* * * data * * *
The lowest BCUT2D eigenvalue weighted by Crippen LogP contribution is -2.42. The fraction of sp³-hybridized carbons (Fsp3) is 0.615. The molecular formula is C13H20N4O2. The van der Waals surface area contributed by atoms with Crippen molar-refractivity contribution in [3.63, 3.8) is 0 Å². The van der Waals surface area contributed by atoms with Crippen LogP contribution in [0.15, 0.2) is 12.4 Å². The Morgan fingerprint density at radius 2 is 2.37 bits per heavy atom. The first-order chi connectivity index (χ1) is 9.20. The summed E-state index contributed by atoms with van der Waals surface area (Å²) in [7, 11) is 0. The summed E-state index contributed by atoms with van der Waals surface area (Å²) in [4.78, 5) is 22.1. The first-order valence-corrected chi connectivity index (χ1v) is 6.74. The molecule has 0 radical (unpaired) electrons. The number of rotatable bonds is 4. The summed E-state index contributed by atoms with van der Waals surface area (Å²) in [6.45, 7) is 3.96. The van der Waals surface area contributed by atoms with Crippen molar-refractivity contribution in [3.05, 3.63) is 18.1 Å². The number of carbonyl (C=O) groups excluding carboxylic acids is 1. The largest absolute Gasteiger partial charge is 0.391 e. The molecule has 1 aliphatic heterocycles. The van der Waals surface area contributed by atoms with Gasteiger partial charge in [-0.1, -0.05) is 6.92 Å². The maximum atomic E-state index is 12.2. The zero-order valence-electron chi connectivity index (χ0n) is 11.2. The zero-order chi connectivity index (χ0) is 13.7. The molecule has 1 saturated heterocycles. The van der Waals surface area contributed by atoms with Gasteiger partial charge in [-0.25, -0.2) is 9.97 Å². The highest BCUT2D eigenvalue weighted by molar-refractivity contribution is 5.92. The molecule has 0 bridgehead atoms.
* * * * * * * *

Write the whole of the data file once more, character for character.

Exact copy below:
The lowest BCUT2D eigenvalue weighted by Crippen LogP contribution is -2.42. The fraction of sp³-hybridized carbons (Fsp3) is 0.615. The molecular formula is C13H20N4O2. The van der Waals surface area contributed by atoms with Crippen molar-refractivity contribution in [3.63, 3.8) is 0 Å². The van der Waals surface area contributed by atoms with Crippen LogP contribution in [0.15, 0.2) is 12.4 Å². The Morgan fingerprint density at radius 2 is 2.37 bits per heavy atom. The first-order chi connectivity index (χ1) is 9.20. The summed E-state index contributed by atoms with van der Waals surface area (Å²) in [7, 11) is 0. The summed E-state index contributed by atoms with van der Waals surface area (Å²) in [4.78, 5) is 22.1. The first-order valence-corrected chi connectivity index (χ1v) is 6.74. The molecule has 0 radical (unpaired) electrons. The number of rotatable bonds is 4. The summed E-state index contributed by atoms with van der Waals surface area (Å²) in [6.45, 7) is 3.96. The van der Waals surface area contributed by atoms with Crippen molar-refractivity contribution in [3.05, 3.63) is 18.1 Å². The number of carbonyl (C=O) groups excluding carboxylic acids is 1. The largest absolute Gasteiger partial charge is 0.391 e. The molecule has 1 aliphatic heterocycles. The van der Waals surface area contributed by atoms with Gasteiger partial charge in [-0.1, -0.05) is 6.92 Å². The maximum atomic E-state index is 12.2. The zero-order valence-electron chi connectivity index (χ0n) is 11.2. The zero-order chi connectivity index (χ0) is 13.7. The molecule has 1 saturated heterocycles. The van der Waals surface area contributed by atoms with Gasteiger partial charge in [-0.25, -0.2) is 9.97 Å². The highest BCUT2D eigenvalue weighted by molar-refractivity contribution is 5.92. The molecule has 0 bridgehead atoms.